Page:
In Selected Opinion

By Foreign Policy –

Waiting for change in Afghanistan is like waiting for Godot.

Hatred is stalking the women of Afghanistan, pushing them further into darkness as world leaders appear to be ignoring the terrible truth that the Taliban’s efforts to disappear half the population are central to their hold on power. Taliban leaders say their misogynistic policies are steeped in religion, tradition, and respect for women. They tell Western officials that the prison-like restrictions will soon be eased, only then to tighten them further. For women who are isolated, brutalized, and desperate, Afghanistan has become that place where nobody can hear them scream.

The U.N.’s special rapporteur on Afghanistan, Richard Bennett, issued another devastating reporton Friday and again called on the Taliban to honor obligations to protect human rights, and for U.N. member states to ensure the “situation of human rights of women and girls in Afghanistan is central to all policy decisions and engagement” with the Taliban. Human rights organizations have reported extensively on Taliban atrocities, describing the anti-woman practices as “crimes against humanity,” “gender apartheid,” “a war on women,” and “femicide.”

Afghan women don’t use the jargon. They tell of gang rapes and being beaten on their breasts and genitals so they cannot display their injuries. They tell how their rapists urinated in their faces, and of much, much worse. They tell of relatives kidnapped into sex slavery to serve as Taliban “wives,” or murdered by the “vice and virtue police” for resisting, their bodies found by roadsides or hanging in trees. In interviews with Foreign Policy, women said that revealing their identities would be a death sentence.

Inequality and misogyny are hardly exclusive to Afghanistan, or to many fundamentalist religions more broadlybut the Taliban are plumbing depths few outside the country can comprehend. The question is why misogyny is so central to the Taliban worldview. The Taliban were already notoriously brutal toward women during their first rule, between 1996 and 2001. In their second incarnation, they’ve only gotten worse.

They seem to have deftly manipulated religious conservatism, which was consistent across most of Afghanistan’s ethnic and religious groups, into an elemental expression of what it means to be a “good” Muslim. The privations of war, beginning with the Soviet invasion in 1979, arguably led to the emasculation of Afghanistan’s men, who juxtaposed their masculinity against a weaker position for women. With the arrival in 2001 of the United States and billions of dollars in programs to educate and emancipate women, the notion of feminism could then be easily portrayed as another attack on the natural order of the country’s culture and religion, in which men were dominant.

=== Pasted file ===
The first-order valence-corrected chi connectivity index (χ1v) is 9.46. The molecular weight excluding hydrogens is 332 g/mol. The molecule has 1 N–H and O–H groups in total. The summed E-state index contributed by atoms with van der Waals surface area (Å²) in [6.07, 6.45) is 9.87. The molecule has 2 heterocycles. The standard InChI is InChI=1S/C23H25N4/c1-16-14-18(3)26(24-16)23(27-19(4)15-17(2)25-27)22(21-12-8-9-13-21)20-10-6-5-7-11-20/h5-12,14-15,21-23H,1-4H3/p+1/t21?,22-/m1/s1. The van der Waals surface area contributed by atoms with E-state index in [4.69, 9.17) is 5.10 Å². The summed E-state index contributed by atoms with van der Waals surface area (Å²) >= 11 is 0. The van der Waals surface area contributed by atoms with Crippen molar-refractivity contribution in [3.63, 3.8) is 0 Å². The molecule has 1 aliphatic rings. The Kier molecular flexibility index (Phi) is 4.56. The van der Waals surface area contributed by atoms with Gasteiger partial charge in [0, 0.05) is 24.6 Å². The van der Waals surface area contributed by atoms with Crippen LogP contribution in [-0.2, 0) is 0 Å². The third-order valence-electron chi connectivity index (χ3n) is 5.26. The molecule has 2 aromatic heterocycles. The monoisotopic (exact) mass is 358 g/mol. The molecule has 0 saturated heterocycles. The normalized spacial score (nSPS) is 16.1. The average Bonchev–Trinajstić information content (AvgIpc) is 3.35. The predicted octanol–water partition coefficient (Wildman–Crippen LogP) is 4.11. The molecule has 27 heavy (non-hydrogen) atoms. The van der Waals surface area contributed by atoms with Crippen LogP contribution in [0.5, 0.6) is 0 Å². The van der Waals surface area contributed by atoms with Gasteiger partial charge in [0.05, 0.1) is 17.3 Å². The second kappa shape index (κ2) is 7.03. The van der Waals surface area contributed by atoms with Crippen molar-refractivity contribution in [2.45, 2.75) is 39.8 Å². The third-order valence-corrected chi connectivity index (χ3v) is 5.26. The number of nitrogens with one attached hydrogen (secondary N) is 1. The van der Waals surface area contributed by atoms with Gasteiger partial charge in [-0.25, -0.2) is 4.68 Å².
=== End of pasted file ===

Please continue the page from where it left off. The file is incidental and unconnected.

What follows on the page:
Rights activists and academics said the Taliban have used their rhetorical and physical violence against women to secure support from conservative and religious communities. Those are mostly, though not exclusively, Sunni Pashtuns who predominate in southern Afghanistan and live according to a mythologized life code that extends warm hospitality, even to al Qaeda and other terrorists, and sequesters women from nearly all spheres of public life. The Taliban refined and intensified that ideology as they fought the so-called infidel U.S.-led forces and members of what they saw as a puppet government during their ultimately successful 20-year insurgency to win back control of the country.

“From 2001 to 2021, I think they evolved in a way that made their abusive views on women and girls even more central to their cause. So it makes sense that they won’t budge on those issues, after that ideology arguably led them to victory,” said Heather Barr, the associate women’s rights director at Human Rights Watch.

Part of the reason that misogyny became so central to the new Taliban was because of the way the group propagated itself, by brainwashing millions of boys in religious schools, or madrassas, in the mountainous border regions between Afghanistan and Pakistan. They were the Taliban’s future, then their cannon fodder, and now are their enforcers. The male-only madrassas that taught Taliban fighters Quran recitation and bomb-making—and where many were victims of sexual violence—also deprived them of family.

“They were always isolated from the other half of the population,” former Deputy Education Minister Marjan Mateen said. “If you have respectful relationships with the women in your family, you will have respect for women. The madrassa system deprived them of this.”

Keeping women uneducated was also a central plank of the Taliban’s construction of their new state, she said. The repression of women is “deeply rooted in traditional notions of patriarchy, but which they try to justify with recourse to Islam and culture,” she said, and an educated woman threatens that power base. “It is strategic to deprive women of education and agency, as this keeps the entire household ignorant,” she said.

Now back in charge, the Taliban cannot build an economy or create jobs. All they can offer to millions of young, uneducated, and unemployed men are women. “Being the king of their home and having total control of ‘their women’ may be all the power and recognition they get,” Barr said.


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